Drought Tolerant Landscaping to Reduce Lawn Maintenance

May 22, 2022 By , , ,

On average, a typical U.S. household uses about 92 gallons of water outdoors every day, with at least half of that devoted to garden and lawn maintenance, according to experts. This summer, instead of watching your grass wither, you can save money and reduce your carbon footprint with water-wise plants and drought tolerant landscaping.

What is Drought Tolerant Landscaping?

If you’re looking for ways to save money on lawn maintenance, drought tolerant landscaping is a low-effort, sustainable alternative that uses water-wise plants that require little-to-no watering. Drought tolerant landscapes feature plants with small, leathery, or hairy leaves that help reduce water loss. Some use taproots to discover moisture deep underground. However, most importantly, drought tolerant landscapes prioritize plants that are native to your neighborhood.

When you prioritize these types of plants, you’re supporting local pollinators and insects that need native plants to survive. There are also other benefits that come with drought tolerant landscaping, such as increasing diversity of life.

Where Can I Find Native Water-Wise Plants?

When searching for water-wise plants, pay attention to zoning, the standard by which gardeners can determine which plants are most likely to thrive where. Click here to discover your plant hardiness zone, or visit this site to discover native plants by Zip Code.

Search for plants that are easy to grow and can tolerate, resist, or avoid drought after they have been established. Start by walking around your property and noticing the plants that are already growing; some of the best drought tolerant plants will be native, including succulents, shrubs and trees, wildflowers, and ornamental grasses.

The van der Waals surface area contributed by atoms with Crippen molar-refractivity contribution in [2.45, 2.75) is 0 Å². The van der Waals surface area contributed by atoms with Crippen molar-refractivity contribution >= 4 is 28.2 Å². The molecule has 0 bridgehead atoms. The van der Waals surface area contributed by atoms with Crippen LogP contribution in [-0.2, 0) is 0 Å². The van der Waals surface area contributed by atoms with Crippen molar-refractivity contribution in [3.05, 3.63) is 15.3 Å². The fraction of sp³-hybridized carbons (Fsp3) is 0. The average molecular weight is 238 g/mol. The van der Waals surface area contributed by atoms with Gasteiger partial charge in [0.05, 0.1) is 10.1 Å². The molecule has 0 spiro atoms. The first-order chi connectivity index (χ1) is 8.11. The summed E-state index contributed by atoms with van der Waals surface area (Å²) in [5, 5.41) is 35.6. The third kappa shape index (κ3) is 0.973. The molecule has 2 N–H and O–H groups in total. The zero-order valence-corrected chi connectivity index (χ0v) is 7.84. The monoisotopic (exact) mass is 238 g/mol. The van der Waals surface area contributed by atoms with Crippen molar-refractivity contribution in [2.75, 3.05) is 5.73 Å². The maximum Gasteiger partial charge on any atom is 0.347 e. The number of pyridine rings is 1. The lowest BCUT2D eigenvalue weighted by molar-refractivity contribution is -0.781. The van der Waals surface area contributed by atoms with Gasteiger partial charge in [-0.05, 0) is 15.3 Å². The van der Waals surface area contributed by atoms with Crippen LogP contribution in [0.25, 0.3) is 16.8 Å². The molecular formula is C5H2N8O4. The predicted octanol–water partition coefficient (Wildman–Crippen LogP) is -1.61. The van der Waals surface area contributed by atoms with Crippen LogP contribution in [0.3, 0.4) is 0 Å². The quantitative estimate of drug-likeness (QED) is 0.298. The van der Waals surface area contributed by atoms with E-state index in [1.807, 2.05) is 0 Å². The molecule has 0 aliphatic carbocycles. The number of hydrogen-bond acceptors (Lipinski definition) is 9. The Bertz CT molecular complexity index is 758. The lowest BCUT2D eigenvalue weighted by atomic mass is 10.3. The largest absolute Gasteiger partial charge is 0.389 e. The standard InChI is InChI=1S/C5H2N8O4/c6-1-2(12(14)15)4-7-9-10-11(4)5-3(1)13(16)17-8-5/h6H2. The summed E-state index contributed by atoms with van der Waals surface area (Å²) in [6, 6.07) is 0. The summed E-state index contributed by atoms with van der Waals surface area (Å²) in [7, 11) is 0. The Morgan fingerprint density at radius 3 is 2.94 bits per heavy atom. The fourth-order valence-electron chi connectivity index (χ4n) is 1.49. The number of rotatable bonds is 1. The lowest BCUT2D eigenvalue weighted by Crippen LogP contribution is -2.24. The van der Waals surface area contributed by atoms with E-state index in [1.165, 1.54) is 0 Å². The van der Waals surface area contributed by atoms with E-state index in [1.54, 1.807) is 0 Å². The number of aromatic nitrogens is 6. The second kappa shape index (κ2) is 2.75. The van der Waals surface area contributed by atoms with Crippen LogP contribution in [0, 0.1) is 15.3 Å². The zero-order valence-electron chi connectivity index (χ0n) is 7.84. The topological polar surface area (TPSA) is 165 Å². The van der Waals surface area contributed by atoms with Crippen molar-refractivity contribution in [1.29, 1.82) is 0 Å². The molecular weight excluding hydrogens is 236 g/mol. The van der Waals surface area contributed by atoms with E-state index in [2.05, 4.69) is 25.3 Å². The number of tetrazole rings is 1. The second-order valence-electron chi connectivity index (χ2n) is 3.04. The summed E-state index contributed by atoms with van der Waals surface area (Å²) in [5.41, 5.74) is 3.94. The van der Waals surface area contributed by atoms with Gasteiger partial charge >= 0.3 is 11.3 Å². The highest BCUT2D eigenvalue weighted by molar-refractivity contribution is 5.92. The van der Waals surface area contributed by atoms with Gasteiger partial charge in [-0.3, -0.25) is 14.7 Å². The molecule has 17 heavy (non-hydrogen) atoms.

Front yard with water-wise plants and rocks to reduce lawn maintenance.

How to Incorporate Drought Tolerant Landscaping at Home

Homeowners take pride in their ability to choose plants that reflect their personality and lifestyle. You can still do that with drought-tolerant landscaping, and you may be able to do it for less money. However, before planting, it’s essential to make a plan and do the necessary prep work.

Prepare your soil.

You can add organic matter, such as compost, manure, or peat moss, to ensure your soil is nutrient-rich and self-sufficient. This will also increase the soil’s ability to hold moisture and capture rainwater. You may want to consider laying down landscape fabric to ensure landscaping efforts aren’t lost in the weeds or washed away in heavy rain.

Cover bare ground.

Hard-packed soil discourages plant growth—plus, it’s an eyesore. Keep it covered with mulch or a drought-tolerant groundcover, such as sedum, a perennial that thrives in sunny locations. Additionally, be aware of what kind of mulch you’re using. Organic mulches may hold too much moisture for some drought tolerant landscapes, which could cause plants to rot. In many cases, it’s better to use stones or pebbles.

Use different textures and natural curves.

Use edging to carve out curves, and fill those areas with different kinds of rock chips to add color and interest. If you’re incorporating a new walkway,  create paths or patterns on your lawn using natural stones. Consider making it curved instead of straight to add a natural aesthetic.